Meaning of “fisherman” in the English Dictionary


"fisherman" in English

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fishermannoun [ C ]

uk /ˈfɪʃ.ə.mən/ us /ˈfɪʃ.ɚ.mən/ plural -men uk /-mən/ us

Examples from literature

  • He used to be a fisherman, and he didn’t make enough money to pay for his house, food, and clothes for his children. 
  • In some places in Japan, fishermen still fish this way. 
  • It became more and more popular, and fishermen had to go farther and farther out to sea to catch more tuna. 
  • Once a tuna bites a fisherman’s fishing line, it can be a four- or five-hour battle between man and fish. 
  • Some are killed for food, and others are killed in nets when fishermen are trying to catch other fish. 
  • The traditional way to catch fish, even very big ones like tuna, is with a fishing line that the fisherman holds in his hands. 
  • This monster of legends, known as the Kraken, may have been based upon sailor’s experiences with giant squid like the one found by the fishermen from New Zealand.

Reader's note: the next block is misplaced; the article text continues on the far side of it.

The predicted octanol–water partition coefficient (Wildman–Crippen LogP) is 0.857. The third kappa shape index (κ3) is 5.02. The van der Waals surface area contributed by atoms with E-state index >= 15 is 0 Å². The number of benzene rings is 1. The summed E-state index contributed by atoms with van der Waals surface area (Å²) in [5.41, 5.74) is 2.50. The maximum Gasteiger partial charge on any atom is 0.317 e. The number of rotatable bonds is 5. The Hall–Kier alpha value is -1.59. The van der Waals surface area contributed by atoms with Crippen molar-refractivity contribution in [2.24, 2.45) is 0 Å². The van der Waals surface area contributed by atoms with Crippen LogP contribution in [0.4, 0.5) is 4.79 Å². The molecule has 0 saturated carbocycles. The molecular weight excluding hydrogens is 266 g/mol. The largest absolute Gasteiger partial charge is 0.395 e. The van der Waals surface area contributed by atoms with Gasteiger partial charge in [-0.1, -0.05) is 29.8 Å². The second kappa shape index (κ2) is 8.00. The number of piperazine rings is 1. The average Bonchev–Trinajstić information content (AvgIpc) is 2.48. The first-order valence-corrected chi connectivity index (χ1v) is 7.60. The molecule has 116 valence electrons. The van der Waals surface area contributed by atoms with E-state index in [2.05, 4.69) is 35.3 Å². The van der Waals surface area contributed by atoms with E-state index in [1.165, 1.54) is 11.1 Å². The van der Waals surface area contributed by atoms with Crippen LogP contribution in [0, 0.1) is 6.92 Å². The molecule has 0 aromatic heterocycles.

• Tuna are strong enough to pull fishermen over the side of their boats and into the sea. 
  • A fisherman went to catch fish with his throw net. 
  • And who was Peter but a rough, hardy fisherman? 
  • He sailed a yacht expertly, was a keen fisherman, hunted. 
  • Rose married a young fisherman, and made a brave wife and mother. 
  • The men are fishermen and the women look after the banana-plantations, crush the palm nuts for oil and do the cooking and housework. 

(Definition of “fisherman” from the Cambridge Advanced Learner’s Dictionary & Thesaurus © Cambridge University Press)

"fisherman" in American English

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fishermannoun [ C ]

us /ˈfɪʃ·ər·mən/ plural -men /ˈfɪʃ·ər·mən, -ˌmen/

someone who catches fish, either as a job or as a sport:

Maine fishermen are finding it difficult to make a living.

(Definition of “fisherman” from the Cambridge Academic Content Dictionary © Cambridge University Press)